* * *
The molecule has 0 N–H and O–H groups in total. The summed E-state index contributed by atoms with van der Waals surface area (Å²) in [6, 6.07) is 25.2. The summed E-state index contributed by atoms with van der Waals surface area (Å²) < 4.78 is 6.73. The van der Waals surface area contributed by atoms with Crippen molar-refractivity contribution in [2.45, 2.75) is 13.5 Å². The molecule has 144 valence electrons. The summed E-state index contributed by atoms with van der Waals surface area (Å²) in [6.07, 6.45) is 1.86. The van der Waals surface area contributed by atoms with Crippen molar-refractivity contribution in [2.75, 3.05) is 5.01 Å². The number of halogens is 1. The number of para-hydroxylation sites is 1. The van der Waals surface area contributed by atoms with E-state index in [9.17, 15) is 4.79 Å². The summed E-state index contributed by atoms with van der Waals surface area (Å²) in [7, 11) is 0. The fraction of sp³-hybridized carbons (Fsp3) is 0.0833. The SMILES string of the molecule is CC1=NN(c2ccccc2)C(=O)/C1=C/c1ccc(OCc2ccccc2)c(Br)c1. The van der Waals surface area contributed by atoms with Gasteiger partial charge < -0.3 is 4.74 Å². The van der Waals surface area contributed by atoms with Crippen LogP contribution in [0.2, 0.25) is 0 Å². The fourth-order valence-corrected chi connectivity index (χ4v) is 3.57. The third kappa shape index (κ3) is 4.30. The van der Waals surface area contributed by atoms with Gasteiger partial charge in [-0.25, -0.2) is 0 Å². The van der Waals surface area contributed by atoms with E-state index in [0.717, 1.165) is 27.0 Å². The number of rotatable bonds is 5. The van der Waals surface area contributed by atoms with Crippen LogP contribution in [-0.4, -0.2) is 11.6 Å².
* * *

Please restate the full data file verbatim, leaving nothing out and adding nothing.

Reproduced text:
The molecule has 0 N–H and O–H groups in total. The summed E-state index contributed by atoms with van der Waals surface area (Å²) in [6, 6.07) is 25.2. The summed E-state index contributed by atoms with van der Waals surface area (Å²) < 4.78 is 6.73. The van der Waals surface area contributed by atoms with Crippen molar-refractivity contribution in [2.45, 2.75) is 13.5 Å². The molecule has 144 valence electrons. The summed E-state index contributed by atoms with van der Waals surface area (Å²) in [6.07, 6.45) is 1.86. The van der Waals surface area contributed by atoms with Crippen molar-refractivity contribution in [2.75, 3.05) is 5.01 Å². The number of halogens is 1. The number of para-hydroxylation sites is 1. The van der Waals surface area contributed by atoms with E-state index in [9.17, 15) is 4.79 Å². The summed E-state index contributed by atoms with van der Waals surface area (Å²) in [7, 11) is 0. The fraction of sp³-hybridized carbons (Fsp3) is 0.0833. The SMILES string of the molecule is CC1=NN(c2ccccc2)C(=O)/C1=C/c1ccc(OCc2ccccc2)c(Br)c1. The van der Waals surface area contributed by atoms with Gasteiger partial charge < -0.3 is 4.74 Å². The van der Waals surface area contributed by atoms with Crippen LogP contribution in [0.2, 0.25) is 0 Å². The fourth-order valence-corrected chi connectivity index (χ4v) is 3.57. The third kappa shape index (κ3) is 4.30. The van der Waals surface area contributed by atoms with Gasteiger partial charge in [-0.25, -0.2) is 0 Å². The van der Waals surface area contributed by atoms with E-state index in [0.717, 1.165) is 27.0 Å². The number of rotatable bonds is 5. The van der Waals surface area contributed by atoms with Crippen LogP contribution in [-0.4, -0.2) is 11.6 Å².